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1

Snapshotting a VM means that the original VMDKs are fixed, all changes will go to a diff file. So you would have to copy the VMDK files themselves. (As far as I know there are two: A vmdk file describing the virtual disk and a "flat" file containing the data.) However, I would consider this a pretty crude and unprofessional way to do backups of VMs. It ...


3

It will be pretty useless and you won't be able to transport a snapshot to another system for use. They depend entirely on the original VMDK's. Again, this isn't the purpose of VMware snapshots. They're really meant to be temporary and have major implications for storage performance and disk space.


4

This particular alert can be controlled in the Advanced Settings under the Configuration tab for the host in question. Once there, go to the UserVars category and scroll down to UserVars.SuppressShellWarning. Change the value from 0 to 1, and you will no longer be warned that the host in question is allowing SSH access.


1

Rsyncing a single file is not a backup solution, what do you do when something happened to the vm and files were deleted, but you only noticed this after your rsync has run again? You will have overwritten the good 'backup' of your files with the bad image now. If you want backup you need to keep the old versions somewhere, or the diff's. Rsync will only ...


3

I used to do just this a few years back. (edit: with VMWare running on CentOS hosts, not ESXi admittedly) Every night I had a script that would suspend a VM, rsync the files from disk to the backup server and then start the VMs again. It worked quite well except... Rsync doesn't work very well with a 2GB file. Its not because rsync isn't brilliant, it ...


22

Because the transfer speeds out of the ESXi console are purposefully limited. Because this isn't scalable in any way. Because you'd have to drop a statically-compiled rsync binary onto the ESXi host. Because the VMs, the VMDKs, their ramdisk files and other components can change enough to make rsync a losing proposition... do you really want to re-sync a ...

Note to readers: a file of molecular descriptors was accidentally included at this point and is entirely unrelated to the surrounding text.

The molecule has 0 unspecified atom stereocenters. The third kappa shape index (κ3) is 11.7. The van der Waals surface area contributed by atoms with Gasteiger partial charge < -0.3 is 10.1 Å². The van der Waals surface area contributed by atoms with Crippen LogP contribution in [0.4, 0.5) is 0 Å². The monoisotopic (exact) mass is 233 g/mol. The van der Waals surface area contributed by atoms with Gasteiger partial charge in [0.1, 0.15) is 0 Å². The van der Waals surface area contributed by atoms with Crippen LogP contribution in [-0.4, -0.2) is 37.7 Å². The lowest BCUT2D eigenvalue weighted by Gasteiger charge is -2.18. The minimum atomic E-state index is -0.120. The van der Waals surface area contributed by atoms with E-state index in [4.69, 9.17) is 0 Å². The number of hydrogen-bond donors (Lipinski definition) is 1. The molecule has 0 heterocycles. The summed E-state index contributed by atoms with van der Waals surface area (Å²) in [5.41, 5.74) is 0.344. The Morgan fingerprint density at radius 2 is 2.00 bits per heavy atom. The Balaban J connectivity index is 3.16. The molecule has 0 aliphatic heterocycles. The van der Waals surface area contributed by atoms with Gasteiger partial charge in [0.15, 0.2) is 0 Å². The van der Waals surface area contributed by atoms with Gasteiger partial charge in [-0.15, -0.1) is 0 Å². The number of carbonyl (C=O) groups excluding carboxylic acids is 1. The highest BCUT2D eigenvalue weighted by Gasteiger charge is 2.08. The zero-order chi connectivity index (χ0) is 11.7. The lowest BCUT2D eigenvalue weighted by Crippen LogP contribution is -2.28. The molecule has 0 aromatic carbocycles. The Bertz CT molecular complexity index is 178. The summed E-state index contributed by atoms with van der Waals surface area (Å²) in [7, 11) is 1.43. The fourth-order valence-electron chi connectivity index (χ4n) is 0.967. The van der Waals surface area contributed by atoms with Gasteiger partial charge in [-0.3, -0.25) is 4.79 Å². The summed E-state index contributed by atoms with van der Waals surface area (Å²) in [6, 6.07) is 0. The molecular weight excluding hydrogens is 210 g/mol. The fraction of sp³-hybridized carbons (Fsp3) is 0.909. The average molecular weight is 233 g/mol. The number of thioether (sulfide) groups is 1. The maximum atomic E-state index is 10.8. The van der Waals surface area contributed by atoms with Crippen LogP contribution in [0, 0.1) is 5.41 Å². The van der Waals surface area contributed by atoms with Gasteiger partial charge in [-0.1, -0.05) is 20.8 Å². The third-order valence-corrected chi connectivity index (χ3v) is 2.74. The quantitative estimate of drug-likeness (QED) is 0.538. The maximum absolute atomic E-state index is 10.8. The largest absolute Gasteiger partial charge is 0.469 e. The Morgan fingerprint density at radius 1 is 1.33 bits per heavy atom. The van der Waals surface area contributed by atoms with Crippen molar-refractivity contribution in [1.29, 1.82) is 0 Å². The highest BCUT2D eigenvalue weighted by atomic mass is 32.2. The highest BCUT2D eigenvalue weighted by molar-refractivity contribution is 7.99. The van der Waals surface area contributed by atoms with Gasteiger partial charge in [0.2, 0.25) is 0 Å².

3

Speaking as someone who was once forced to put a server (not a DC, fortunately) in an unairconditioned closet with the door tied open, a hole in the ceiling through which one could see sky, and foot traffic walking by, I'm curious as to how insecure the location is. If they can hoist your server onto a shoulder and walk out in the middle of the day, there's ...


2

I would tend to agree with Shane, this is exactly why RODC exists. What is managements reasoning to prohibit the usage of a RODC? It's just such a bad idea to put the brains of your organization in an insecure location. As for BitLocker, its a good idea, but it doesn't look like its supported. I would suggest using TrueCrypt FDE (Full Disk Encryption) ...


7

This is pretty much exactly what the RODC was designed for - situations where the server might be physically compromised. Gaining physical access to an RODC will give an attacker a good bit of insight into your domain and its structure, as well as password hashes of users that have explicitly been set to have their password replicated to the RODC. However, ...


3

There's no granular way to separate out these permissions - if a user has the rights to open the console of a running VM, they also have the rights to send keystrokes and mouse movements to it. View-only to the console's screen might not be that useful anyway, as most OSes will go to a black screen after a while, requiring a keystroke to put anything on the ...


1

You might get host information within your VM if you set tools.guestlib.enableHostInfo=TRUE in the advanced settings of your VMs. You might also have to set Misc.GuestLibAllowHostInfo=TRUE in the advanced settings of your hosts but I'm not sure about that. I don't know if this works for Linux guests, too, as VMware talks explicitly about Windows: ...



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